To confirm what Masaki Higuchi said in his essay, I also think that not one person in Japan was unaffected by the March 11 earthquake that occurred in 2011. In the same way that we talk about the prewar and postwar periods in Japan, we now think in terms of the pre-earthquake and post-earthquake environments. In the post-quake world in which we now live, I began to feel the need to find our own answers, through clarifying what we each think is right or wrong. In addition, we are also faced with situations in which we must decide whether to turn a blind eye or confront what we each think is wrong.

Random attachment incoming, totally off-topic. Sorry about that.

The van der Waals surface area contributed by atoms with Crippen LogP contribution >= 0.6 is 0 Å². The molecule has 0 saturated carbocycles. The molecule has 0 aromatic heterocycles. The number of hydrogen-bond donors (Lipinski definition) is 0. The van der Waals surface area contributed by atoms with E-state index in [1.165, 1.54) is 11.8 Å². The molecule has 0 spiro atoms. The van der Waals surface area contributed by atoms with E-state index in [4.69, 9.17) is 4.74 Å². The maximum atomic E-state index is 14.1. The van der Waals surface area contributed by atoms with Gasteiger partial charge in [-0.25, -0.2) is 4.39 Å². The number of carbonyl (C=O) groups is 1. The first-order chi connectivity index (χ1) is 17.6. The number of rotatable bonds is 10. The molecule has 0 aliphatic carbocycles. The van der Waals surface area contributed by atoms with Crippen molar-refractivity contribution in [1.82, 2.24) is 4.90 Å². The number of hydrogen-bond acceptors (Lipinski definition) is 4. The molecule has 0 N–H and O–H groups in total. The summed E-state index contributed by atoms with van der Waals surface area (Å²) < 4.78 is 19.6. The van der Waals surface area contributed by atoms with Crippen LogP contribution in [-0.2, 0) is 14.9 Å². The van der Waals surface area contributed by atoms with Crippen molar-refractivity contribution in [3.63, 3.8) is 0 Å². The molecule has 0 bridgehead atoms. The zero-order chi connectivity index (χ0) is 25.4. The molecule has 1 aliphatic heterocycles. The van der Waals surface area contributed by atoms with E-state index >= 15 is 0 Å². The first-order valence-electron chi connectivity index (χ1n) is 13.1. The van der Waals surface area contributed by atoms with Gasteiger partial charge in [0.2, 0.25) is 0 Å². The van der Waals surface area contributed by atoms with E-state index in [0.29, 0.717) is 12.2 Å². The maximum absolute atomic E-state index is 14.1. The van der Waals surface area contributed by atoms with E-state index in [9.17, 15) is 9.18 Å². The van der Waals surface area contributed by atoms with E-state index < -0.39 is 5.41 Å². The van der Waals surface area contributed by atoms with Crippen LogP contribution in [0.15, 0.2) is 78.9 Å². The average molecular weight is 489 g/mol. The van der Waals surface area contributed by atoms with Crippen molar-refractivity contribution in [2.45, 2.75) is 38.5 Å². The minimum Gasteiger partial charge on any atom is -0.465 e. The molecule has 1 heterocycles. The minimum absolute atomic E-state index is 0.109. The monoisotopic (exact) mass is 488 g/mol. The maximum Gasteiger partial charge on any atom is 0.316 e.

In order to seek my own answers, I aspire to see the truth that exists at the core of things, after eliminating superficial matters. Through seeing the good and bad, and everything that exists in between, I want to know facts so that I can be closer to the truth. Fully realizing this would be like standing at the edge of a cliff. But my aspiration is to peer into the bottom by standing at that edge, while at the same time looking up to the sky above me. In order to simultaneously view both, I do not have any other choice but to stand at the cliff's edge. The act of standing on the cliff to view both the above and below, as I risk being blown off by the wind, is similar to the act of painting. I would like to be prepared to accept both my strong and weak points, through juxtaposing them as equals before my eyes.